A three-dimensional tracking system was used to examine whether subjects with Parkinson's disease (PD) would show characteristic performance deficits in an unconstrained pointing task. Five targets were presented in a pyramidal array in space to 11 individuals with mild to moderate PD and 8 age-matched controls. After the target was indicated, subjects closed their eyes and pointed to the remembered target locations without vision. Despite the absence of visual feedback during movement, PD subjects were as accurate overall as controls. However, PD subjects showed greater variable errors, more irregular trajectories, and a vertical endpoint bias in which their endpoints were significantly lower than controls. They also showed deficiencies in the compensatory organization of joint rotations to ensure consistency in azimuthal (horizontal) positioning of the arm endpoint. We concluded that, under appropriate task conditions, PD subjects may not show overall deficits in accuracy even when making targeted movements at normal speed without visual feedback. Nevertheless, our findings indicate that there are certain dimensions of performance which are selectively altered in Parkinson's disease even when overall performance is normal.

Restricted access

Howard K. Hall and Anthony T.J. Byrne

Recent empirical evidence (Weinberg, Bruya, & Jackson, 1985) has brought into question whether the positive beneficial effects of goal setting found in organizational settings are directly generalizable to the domain of sport. This investigation attempted to determine whether increased control over powerful extraneous variables influencing motivation would enable goal-setting effects to be observed in sport settings, and second, it examined the utility of either flexible subject-set subgoals or rigid experimenter subgoals as adjuncts to long-term goals. Forty-three males and 11 females were randomly assigned by class to one of four experimental conditions. Following baseline trial under do best instructions, subjects performed three trials on an endurance task under their assigned experimental conditions. A 4 × 3 (Goal Group × Trials) ANCOVA with repeated measures on the last factor and baseline performance as the covariate indicated that groups holding subgoals performed significantly better than those with do best instructions, whereas performance for those with only long-term goals approached significance. These findings clearly demonstrate a need to further understand the process of goal setting if it is to be successfully applied as an intervention technique to enhance motivation and sport performance.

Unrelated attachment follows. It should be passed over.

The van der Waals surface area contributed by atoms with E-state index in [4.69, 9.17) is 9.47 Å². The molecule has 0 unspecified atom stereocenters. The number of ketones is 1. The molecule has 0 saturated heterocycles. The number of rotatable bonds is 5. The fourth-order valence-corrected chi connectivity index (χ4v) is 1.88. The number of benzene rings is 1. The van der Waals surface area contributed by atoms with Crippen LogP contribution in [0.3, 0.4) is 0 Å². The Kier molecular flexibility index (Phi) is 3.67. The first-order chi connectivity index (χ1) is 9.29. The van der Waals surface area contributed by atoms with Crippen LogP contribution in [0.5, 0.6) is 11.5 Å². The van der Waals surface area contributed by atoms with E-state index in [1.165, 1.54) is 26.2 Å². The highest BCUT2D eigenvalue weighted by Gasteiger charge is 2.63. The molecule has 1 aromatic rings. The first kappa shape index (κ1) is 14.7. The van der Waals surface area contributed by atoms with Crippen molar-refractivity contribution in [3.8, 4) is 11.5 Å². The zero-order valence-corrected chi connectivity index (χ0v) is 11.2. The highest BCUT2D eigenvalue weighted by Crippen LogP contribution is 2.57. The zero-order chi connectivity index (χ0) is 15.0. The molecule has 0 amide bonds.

Open access

Taru Manyanga, Daga Makaza, Carol Mahachi, Tholumusa F. Mlalazi, Vincent Masocha, Paul Makoni, Eberhard Tapera, Bhekuzulu Khumalo, Sipho H. Rutsate and Mark S. Tremblay

Background:

The report card was a synthesis of the best available evidence on the performance of Zimbabwean children and youth on key physical activity (PA) indicators. The aim of this article was to summarize the results from the 2016 Zimbabwe Report Card.

Methods:

The Report Card Working Group gathered and synthesized the best available evidence, met, discussed and assigned grades to 10 indicators based on the Active Healthy Kids Global Alliance global matrix grading system.

Results:

The indicators were graded as follows: overall PA (C+), organized sport participation (B), active play (D+), active transportation (A-), sedentary behaviors (B), school (D), family and peers (Incomplete), community and the built environment (F), government (D) and nongovernmental organizations (Incomplete).

Conclusions:

Although the majority of children used active transport, played organized sports and engaged in acceptable levels of PA, most of them did not meet the recommended hours of unstructured/unorganized play per day. At present, there are limited data to accurately inform the Zimbabwe Report Card therefore studies employing robust research designs with representative samples are needed. Zimbabwe also needs to prioritize policies and investments that promote greater and safe participation in PA among children and youth.

Restricted access

Tiffany Young and Chantelle Sharpe

Background:

Grandparents and the grandchildren they raise may experience stress related to their caregiving relationship that negatively impacts their health. Thus, there is a need to develop intergenerational health promotion interventions for these kinship families.

Methods:

An 8-week intergenerational physical activity intervention for kinship families was developed and implemented. The specific goal was to understand the process of implementing the intervention. Content analysis of observational data provided an in-depth account of the intervention’s process (ie, recruitment, dose delivered, dose received, fidelity, and context).

Results: